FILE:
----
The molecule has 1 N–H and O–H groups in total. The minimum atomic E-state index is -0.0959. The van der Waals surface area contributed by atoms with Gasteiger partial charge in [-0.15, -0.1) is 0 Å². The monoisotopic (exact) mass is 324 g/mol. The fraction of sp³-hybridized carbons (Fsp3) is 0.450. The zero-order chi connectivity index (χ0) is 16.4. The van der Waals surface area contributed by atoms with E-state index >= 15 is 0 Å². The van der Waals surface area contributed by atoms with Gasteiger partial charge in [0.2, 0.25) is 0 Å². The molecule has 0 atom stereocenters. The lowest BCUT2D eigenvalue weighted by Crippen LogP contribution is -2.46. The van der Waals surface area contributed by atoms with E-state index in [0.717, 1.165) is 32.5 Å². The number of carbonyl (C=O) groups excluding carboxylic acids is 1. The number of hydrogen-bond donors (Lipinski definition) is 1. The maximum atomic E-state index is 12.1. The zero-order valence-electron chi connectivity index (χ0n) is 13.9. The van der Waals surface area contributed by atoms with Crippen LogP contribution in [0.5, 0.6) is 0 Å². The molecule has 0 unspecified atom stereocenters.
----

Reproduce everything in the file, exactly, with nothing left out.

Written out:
The molecule has 1 N–H and O–H groups in total. The minimum atomic E-state index is -0.0959. The van der Waals surface area contributed by atoms with Gasteiger partial charge in [-0.15, -0.1) is 0 Å². The monoisotopic (exact) mass is 324 g/mol. The fraction of sp³-hybridized carbons (Fsp3) is 0.450. The zero-order chi connectivity index (χ0) is 16.4. The van der Waals surface area contributed by atoms with E-state index >= 15 is 0 Å². The van der Waals surface area contributed by atoms with Gasteiger partial charge in [0.2, 0.25) is 0 Å². The molecule has 0 atom stereocenters. The lowest BCUT2D eigenvalue weighted by Crippen LogP contribution is -2.46. The van der Waals surface area contributed by atoms with E-state index in [0.717, 1.165) is 32.5 Å². The number of carbonyl (C=O) groups excluding carboxylic acids is 1. The number of hydrogen-bond donors (Lipinski definition) is 1. The maximum atomic E-state index is 12.1. The zero-order valence-electron chi connectivity index (χ0n) is 13.9. The van der Waals surface area contributed by atoms with Crippen LogP contribution in [0.5, 0.6) is 0 Å². The molecule has 0 unspecified atom stereocenters.